Indiana Blooms News Service
Friday June 8, 2018
New York, June 8 (IBNS): Despite ample food supplies, persistent conflicts and adverse climate shocks are taking a toll on global food security, according to a new report launched on Thursday by the United Nation’s agriculture agency.
The Food and Agriculture Organization’s (FAO) new Crop Prospects and
Food Situation reveals that since its last report in March, the number
of countries requiring external food assistance has jumped by two,
namely Cabo Verde and Senegal, to 39.
According to the report, civil war and insecurity in Africa and the
Middle East have displaced millions – resulting in high hunger rates.
“Poor rains have hit cereal production prospects in South America and
Southern Africa,” FAO explained. “Unfavourable weather conditions are
also placing a heavy burden on pastoralists in West Africa.”
The food insecure countries on FAO’s list are: Afghanistan, Burkina
Faso, Burundi, Cameroon, Cabo Verde, Central African Republic, Chad,
Congo, Democratic Republic of the Congo, Djibouti, Eritrea, Ethiopia,
Guinea, Haiti, Iraq, Kenya, Democratic People's Republic of Korea ,
Lesotho, Liberia, Libya, Madagascar, Malawi, Mali, Mauritania,
Mozambique, Myanmar, Niger, Nigeria, Pakistan, Senegal, Sierra Leone,
Somalia, South Sudan, Sudan, Swaziland, Syria, Uganda, Yemen and
Conflict and erratic rainfall:
Turning to cereal production, FAO foresees a 1.5 per cent annual drop
from last year’s record high, with a larger decline in some areas, such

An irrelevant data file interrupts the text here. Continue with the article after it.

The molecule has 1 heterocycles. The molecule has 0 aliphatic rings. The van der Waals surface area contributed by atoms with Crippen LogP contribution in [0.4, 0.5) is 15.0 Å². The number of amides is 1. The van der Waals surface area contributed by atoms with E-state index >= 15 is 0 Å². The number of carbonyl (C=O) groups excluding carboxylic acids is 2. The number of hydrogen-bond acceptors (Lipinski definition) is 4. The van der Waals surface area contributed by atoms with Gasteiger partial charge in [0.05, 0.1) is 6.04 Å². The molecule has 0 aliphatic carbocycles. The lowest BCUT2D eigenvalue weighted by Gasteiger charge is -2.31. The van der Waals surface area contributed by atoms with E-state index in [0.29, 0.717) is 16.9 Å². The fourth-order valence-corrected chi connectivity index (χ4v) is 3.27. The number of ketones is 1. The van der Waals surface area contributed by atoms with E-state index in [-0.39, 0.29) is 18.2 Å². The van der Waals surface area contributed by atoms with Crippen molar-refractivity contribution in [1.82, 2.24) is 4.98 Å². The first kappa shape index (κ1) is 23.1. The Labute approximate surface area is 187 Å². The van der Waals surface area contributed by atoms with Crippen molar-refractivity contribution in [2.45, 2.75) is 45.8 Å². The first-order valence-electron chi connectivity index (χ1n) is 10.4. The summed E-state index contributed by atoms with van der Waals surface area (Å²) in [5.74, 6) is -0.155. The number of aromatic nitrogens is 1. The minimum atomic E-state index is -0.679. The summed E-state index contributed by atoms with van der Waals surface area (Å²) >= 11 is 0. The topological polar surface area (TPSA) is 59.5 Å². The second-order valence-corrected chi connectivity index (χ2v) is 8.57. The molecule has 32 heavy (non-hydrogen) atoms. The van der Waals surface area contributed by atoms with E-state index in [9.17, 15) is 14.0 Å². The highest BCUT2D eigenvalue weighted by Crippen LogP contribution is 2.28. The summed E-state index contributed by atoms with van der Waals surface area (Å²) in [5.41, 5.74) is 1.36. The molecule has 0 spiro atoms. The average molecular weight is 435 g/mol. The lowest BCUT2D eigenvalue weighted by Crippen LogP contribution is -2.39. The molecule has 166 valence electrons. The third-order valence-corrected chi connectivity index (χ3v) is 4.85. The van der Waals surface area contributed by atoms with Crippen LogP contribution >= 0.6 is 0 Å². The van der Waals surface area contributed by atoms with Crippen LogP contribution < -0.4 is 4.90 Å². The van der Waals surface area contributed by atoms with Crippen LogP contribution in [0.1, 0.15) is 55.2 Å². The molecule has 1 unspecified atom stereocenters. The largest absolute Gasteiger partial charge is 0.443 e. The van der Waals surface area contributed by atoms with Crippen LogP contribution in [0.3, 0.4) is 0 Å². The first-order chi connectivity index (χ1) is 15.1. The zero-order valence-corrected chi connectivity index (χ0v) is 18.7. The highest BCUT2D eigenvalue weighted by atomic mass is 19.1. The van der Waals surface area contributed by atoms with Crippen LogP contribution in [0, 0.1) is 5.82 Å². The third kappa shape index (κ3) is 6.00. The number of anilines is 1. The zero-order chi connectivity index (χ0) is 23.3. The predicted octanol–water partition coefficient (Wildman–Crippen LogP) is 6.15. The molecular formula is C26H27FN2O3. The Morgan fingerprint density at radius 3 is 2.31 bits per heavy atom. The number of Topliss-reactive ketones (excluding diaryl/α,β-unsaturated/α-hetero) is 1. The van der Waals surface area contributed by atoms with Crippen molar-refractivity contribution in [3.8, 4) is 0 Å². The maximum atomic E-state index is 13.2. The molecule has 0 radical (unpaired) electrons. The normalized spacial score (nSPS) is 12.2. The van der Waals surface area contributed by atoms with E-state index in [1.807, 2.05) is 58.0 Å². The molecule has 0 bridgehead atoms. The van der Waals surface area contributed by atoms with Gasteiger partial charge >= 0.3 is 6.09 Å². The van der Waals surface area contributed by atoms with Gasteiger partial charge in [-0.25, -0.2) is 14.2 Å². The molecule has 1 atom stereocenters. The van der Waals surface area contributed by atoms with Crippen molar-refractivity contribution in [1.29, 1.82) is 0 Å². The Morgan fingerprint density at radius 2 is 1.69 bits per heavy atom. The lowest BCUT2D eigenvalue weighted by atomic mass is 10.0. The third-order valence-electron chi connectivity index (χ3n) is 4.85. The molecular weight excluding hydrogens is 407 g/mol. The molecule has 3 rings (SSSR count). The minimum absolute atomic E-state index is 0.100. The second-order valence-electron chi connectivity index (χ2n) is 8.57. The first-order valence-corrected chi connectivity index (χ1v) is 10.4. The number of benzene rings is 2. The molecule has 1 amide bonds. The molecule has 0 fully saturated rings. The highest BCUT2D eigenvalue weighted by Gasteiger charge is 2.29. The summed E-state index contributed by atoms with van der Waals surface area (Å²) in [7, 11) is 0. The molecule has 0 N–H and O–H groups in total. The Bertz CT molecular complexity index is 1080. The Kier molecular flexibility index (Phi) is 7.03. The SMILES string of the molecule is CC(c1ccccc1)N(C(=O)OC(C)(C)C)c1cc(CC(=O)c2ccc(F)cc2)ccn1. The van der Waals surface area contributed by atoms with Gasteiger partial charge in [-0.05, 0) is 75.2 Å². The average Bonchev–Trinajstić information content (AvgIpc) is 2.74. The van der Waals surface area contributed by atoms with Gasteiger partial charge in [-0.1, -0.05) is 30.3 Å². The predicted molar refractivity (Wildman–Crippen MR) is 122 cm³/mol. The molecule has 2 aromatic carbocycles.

as South and North America and Southern Africa.
“Conflicts have choked agricultural activity in swathes of Central
Africa, notably in the Central African Republic and parts of the
Democratic Republic of Congo, where access to food is further hindered
by surging inflation,” FAO elaborated.
On a brighter note, after consecutive seasons of drought-reduced
harvests, fresh rains point to cereal production gains in East Africa.
Meanwhile, abundant rains recently triggered flooding in Somalia,
Ethiopia and Kenya, displacing some 800,000 people. In contrast to the
trend in the subregion, high staple food prices are rising in Sudan and
South Sudan, intensifying food insecurity risks.
In the absence of humanitarian assistance, the number of severely food
insecure people in South Sudan is expected to rise to 7.1 million people
during the June-July lean season.
Turning to Asia, the cereal harvest is projected to remain similar to
last year's, with recoveries in countries affected by unfavourable
weather conditions, including Bangladesh, Viet Nam, the Democratic
People's Republic of Korea and, to a lesser extent, Sri Lanka.
While favourable crop conditions in India and Pakistan mean wheat
outputs are expected to rise further, fair weather will not be enough to
boost crop production in war-afflicted areas, as chronic conflicts
impedes access to fields such as in Iraq and Syria, where this year's
harvests are expected to decline further.